Part III: Making Sense of Light Measures

A large amount of confusion about light measurements comes from the fact that there are several different ways of measuring light. Many terms are used to measure aspects of lighting, and a simple cruise on the Internet will take you through a plethora of terms such as: lumens, lux, candlepower, foot-candles, lamberts, phot, nit, irradiance, illuminance, Color Rendition Index (CRI), Kelvin and Photosynthetic Photon Flux Density (PPFD), among others. Why are there so many measures to describe light? This article will sort through this abundance of lighting measures.

There are basically three categories of light measures based on the particular application and interpretation, each with its own set of terminology.

1. Recall that light is a form of radiation, and hence can be measured as radiant energy using energy based measures. These units of light measurement are termed radiometric measures of light.

2. Light is also used to illuminate for visual purposes, hence light can also be measured for this application based on how the human eye perceives light. Measures of light based on visual perception are called photometric measures, and are by far the most commonly used and available metrics because they are used by the large lighting industry.

3. The form of measurement that we, as reefkeepers, are concerned about is the Photosynthetically Available Radiation (PAR), which measures the number of photosynthetically useful photons, and has been discussed in detail in Part II.

There are two main ways light can be measured: 1) at the source, and 2) at the surface of the object being illuminated.

The quantity of light at the source is termed flux, and is measured as "quantity" per unit of time. This is very similar to measuring the flow of a pump in gallons/hr or liters/min. We can think of a light source as a pump emitting radiation and measure this pumping capacity over time. It represents the total light output from the source per unit of time. What this measured "quantity" is depends on whether the light is interpreted using radiometric, photometric or photosynthetic standards.

The light radiating from the source ultimately falls onto an object, and we can measure the amount of light falling onto a given area of the object. This quantity is measured per unit area, and measures the light's density on a unit area.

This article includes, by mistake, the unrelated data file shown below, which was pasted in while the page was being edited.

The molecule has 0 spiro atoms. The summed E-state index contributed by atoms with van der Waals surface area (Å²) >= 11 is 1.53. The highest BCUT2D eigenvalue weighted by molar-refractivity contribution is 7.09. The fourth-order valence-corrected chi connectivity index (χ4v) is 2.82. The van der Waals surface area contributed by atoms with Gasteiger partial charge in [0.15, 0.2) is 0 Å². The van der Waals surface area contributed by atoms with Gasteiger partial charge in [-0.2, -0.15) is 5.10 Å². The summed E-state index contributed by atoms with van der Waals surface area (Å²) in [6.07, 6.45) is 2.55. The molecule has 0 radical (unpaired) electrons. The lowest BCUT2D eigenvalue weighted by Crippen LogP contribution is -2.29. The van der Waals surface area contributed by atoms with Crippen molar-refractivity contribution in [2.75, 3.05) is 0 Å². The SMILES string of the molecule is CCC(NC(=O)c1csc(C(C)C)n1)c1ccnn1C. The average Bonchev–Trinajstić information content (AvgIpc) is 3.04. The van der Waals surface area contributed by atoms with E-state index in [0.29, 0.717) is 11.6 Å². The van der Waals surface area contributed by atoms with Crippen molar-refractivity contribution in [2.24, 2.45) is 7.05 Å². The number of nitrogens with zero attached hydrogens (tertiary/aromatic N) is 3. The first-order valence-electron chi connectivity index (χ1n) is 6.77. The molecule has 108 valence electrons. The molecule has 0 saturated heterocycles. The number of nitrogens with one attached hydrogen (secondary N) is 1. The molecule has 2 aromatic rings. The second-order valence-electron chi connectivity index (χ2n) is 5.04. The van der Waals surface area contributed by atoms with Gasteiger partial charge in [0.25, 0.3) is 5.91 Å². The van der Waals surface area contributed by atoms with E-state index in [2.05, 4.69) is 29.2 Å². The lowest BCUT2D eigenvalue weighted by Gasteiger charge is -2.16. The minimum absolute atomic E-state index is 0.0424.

The light emanates in several directions and we can either measure this without regard to the direction from which it comes, or measure it in a given direction. When measuring light in a given direction, it's helpful to visualize the light as radiating from all directions in a sphere. This sphere can be broken down into cones whose apex is at the center of the sphere with the cone specified by the solid angle at the apex. Thus the light can be measured as the amount of flux contained in such a cone and measured per unit angle. The unit angle used is called a steradian (similar to a radian in three dimensions). A complete sphere has 4p steradians.

The different quantities used in light measurements and their units of measure are summarized in the table below, and will be discussed in further detail.

Radiometric Measurement of Light

Because light is radiant energy, the energy is measured in typical units of energy - joules (J).

Radiant Flux, also called radiant power, is the flow rate of radiant energy. It is measured in terms of power units called watts, which are basically a measure of energy per unit time. 1 watt = 1 joule/sec.

Radiant Intensity is the radiant flux per unit solid angle and is measured in watts/steradian. The radiant intensity is independent of the distance because it measures only the amount of radiant flux contained in the cone with an angle at the apex equal to one steradian.

As we move further from the source, the cone's spread increases so the radiant intensity falls onto a larger surface. Thus, the density of light falling onto the surface decreases as the area increases (following the inverse square law for a point source), even when the angle at the cone's apex does not change. This is measured as radiance. Radiance is the radiant flux density per unit solid angle and is measured in watts/m2/steradian.

If we do not care about the light's direction and want to measure the light falling onto a source from all directions, then we measure this as irradiance. Irradiance, also known as radiant flux density, is the radiant flux per unit area at a point on the surface. Hence, its units are expressed in watts/m2 or joules/sec/m2. It is denoted as E.

Spectral Irradiance is the irradiance per unit wavelength interval at wavelength λ. This is denoted as Eλ and its units are expressed in watt/m2/nm. Recall that the spectral power distribution plot discussed in Part II is plotted using spectral irradiance values.

Photometric Measurements

Photometric measurements are geared toward how the human eye perceives light. The sensitivity of human eyes is different for different wavelengths. In the late 1920s the Commission Internationale de L'Eclairage (CIE), based on experimentation using human subjects, established how the human eye responds to light at different wavelengths. The human eye is more sensitive to light at 555 nm (green) and less sensitive to blues and reds. This characteristic of human vision established the standard observer response curve known as the luminous efficiency function to represent how the human eye responds to light at different wavelengths. Per this standard, detectors in the eye respond differently to different regions of the spectrum, and the response is scaled with respect to the peak values.

The change in the eye's spectral response can be explained by the presence of two types of receptors, rods and cones, in the retina. Cones are active at high light levels and are most densely situated in the central part of the field of view. The cones' spectral response corresponds to the photopic sensitivity curve. The rods are responsible for human vision at low light levels and are prevalent in the peripheral field of view, away from our direct line of sight. As light levels are reduced, cones become less active and rods become active with established spectral sensitivity gradually switching toward the scotopic response curve. The peak spectral sensitivity for photopic vision is 555 nm, and 507 nm for scotopic vision. From this it is quite clear that the human eye finds light at 555 nm to be the brightest, with the blues and reds tending to be less bright. The luminous efficiency functions are shown in Figure 1.